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Schoolyard Bullies: The US vs Mexico

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By William Reinsch

It appears the U.S. has a president who continues to pick fights with anybody who disagrees with him. Since I write about trade, I’ll put aside the fight with the National Park Service over crowd size or with the media over almost everything and focus on the fight with Mexico, which I suspect will shortly be joined by one with China.

The fight with Mexico, which started out with the wall and who was going to pay for it and moved on to renegotiating NAFTA, seems now to be turning more acrimonious with the Mexican president cancelling his trip here following a cranky exchange of tweets and the U.S. president responding with yet another tweet saying, “Mexico has taken advantage of the U.S. for long enough. Massive trade deficits & little help on the very weak border must change, NOW!” Things seem to be escalating, although an end of week direct conversation seems to have calmed things down temporarily.

Nowadays if we were all in third grade this would probably mean a time-out for the tweeter. Back when I was teaching elementary school we just called this bullying, and most kids knew how to deal with it. There were two ways that seemed to work — stand up to the bully or make fun of him, or both. Sometimes this led to fights, but when you’re nine or ten, back then you expected that occasionally. Of course, on the playground nobody was dealing with someone who had guns, planes, and bombs at his disposal, but fists and jokes did the job more often than not.

Only ten days into the new presidential term, there are some early signs people are catching on and have not forgotten the old lessons of the playground. Jokes about crowd size have been making the rounds, and President Pena Nieto decided to stand up to President Trump by canceling his trip (unfortunately, he did it in a tweet, which only serves to legitimize this malodorous means of communicating). One can argue he did it mainly in response to domestic political pressures, since his approval rating is even lower than Trump’s, but that still means millions of Mexicans have learned from their own playground experience and know what to do.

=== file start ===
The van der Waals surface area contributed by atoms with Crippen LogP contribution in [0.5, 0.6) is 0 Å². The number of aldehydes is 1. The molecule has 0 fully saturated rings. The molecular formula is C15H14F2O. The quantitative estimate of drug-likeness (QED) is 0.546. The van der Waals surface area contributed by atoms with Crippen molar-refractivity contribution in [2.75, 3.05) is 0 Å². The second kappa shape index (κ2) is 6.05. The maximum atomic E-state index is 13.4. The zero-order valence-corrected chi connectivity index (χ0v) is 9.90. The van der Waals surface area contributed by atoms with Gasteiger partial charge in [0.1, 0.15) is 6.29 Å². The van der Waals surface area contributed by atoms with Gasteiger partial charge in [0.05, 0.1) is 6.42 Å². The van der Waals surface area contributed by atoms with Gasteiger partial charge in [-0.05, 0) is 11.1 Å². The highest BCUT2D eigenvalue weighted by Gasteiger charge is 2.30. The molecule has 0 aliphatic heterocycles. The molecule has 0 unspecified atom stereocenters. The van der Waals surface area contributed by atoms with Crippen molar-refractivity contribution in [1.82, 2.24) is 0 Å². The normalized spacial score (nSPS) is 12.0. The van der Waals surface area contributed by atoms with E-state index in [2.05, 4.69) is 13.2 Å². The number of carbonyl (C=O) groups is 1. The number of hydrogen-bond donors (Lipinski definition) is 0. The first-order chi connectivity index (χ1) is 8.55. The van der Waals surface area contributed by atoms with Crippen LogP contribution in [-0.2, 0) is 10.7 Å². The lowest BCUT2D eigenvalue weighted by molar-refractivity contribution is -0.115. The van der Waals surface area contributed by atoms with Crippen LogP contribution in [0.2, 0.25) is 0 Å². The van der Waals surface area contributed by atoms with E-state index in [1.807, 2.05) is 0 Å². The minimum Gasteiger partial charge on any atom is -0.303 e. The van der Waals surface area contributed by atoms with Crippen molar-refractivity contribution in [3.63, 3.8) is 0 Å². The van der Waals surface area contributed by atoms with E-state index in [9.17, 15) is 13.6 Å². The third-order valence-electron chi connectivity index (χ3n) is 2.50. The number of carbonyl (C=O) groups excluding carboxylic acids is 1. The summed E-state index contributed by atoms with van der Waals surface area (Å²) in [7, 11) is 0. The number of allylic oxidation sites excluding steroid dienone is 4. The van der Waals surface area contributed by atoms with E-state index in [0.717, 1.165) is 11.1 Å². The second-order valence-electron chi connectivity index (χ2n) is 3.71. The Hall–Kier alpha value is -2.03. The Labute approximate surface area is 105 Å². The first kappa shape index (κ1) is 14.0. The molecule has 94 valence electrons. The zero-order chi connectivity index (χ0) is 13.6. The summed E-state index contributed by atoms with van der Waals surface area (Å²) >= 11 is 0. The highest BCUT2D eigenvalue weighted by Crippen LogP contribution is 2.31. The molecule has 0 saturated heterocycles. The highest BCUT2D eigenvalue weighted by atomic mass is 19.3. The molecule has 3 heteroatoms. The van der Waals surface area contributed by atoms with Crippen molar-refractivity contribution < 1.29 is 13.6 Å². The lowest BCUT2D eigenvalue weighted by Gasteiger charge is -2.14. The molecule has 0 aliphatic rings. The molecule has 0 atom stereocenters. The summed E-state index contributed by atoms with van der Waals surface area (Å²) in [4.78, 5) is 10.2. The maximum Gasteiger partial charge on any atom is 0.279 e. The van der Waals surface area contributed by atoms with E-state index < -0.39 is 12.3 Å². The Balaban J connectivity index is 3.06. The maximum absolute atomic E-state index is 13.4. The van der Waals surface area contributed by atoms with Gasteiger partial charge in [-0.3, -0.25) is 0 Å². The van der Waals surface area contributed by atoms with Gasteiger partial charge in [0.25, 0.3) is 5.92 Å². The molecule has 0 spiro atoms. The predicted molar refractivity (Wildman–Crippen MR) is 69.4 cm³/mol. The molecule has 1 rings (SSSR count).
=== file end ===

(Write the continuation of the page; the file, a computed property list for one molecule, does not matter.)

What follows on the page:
At this point, no one knows how this particular battle is going to turn out, but I hope one thing will be instructive for the new administration:  sovereign nations are hard to push around. They may not be able to match America’s firepower, but realistically we’re not going to use all of it anyway, and there are plenty of ways they can make our lives miserable. Beyond the self-inflicted wounds of an increased tariff — Lindsey Graham said it best when he pointed out (regrettably also in a tweet) what that would do to the price of Corona, tequila, and margaritas (for the more health minded, he could have thrown in avocados and winter tomatoes) — there would be the impact of Mexican retaliation in kind, reducing our exports there, and the enormous disruption of U.S. supply chains, as prices of Mexican parts and components, as in autos, increase and thus add to the price of the finished product. And that does not even get to the prospect of Mexico ending cooperation in other areas such as terrorism and drug trafficking.

And, of course, that’s only Mexico. If Pena Nieto was willing to stand up for his country, we should expect no less — and probably a whole lot more — from the Chinese when their time in the bullseye arrives. There the same consequences would occur, only several orders of magnitude greater. I can predict this based on past Chinese behavior as well as knowing that they don’t have much of a sense of humor when it comes to dealing with other countries, so the ridicule option is off the table for them.  

What is missing in the new administration’s approach is the understanding that a lot of diplomacy is about respect — acknowledging the other country’s position and accepting its legitimacy (and that of its government) even while respectfully disagreeing. Policies that humiliate other sovereign governments or treat them like vassal states are doomed to fail for that reason alone.

It may be fun to talk about third grade — a moment of nostalgia, I guess — but the sad thing about this is the long term damage that will be done. We can debate whether some trade or tax action against Mexico will bring any short-term benefits, but it is clear that the president has in ten days managed to destroy the good will between our two countries that has been built up over 25 years. That is a huuuge accomplishment; just not a positive one.
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William Reinsch is a Distinguished Fellow with the Stimson Center, where he works principally with the Center’s Trade21 initiative.

Photo credit: ivangm via Flickr
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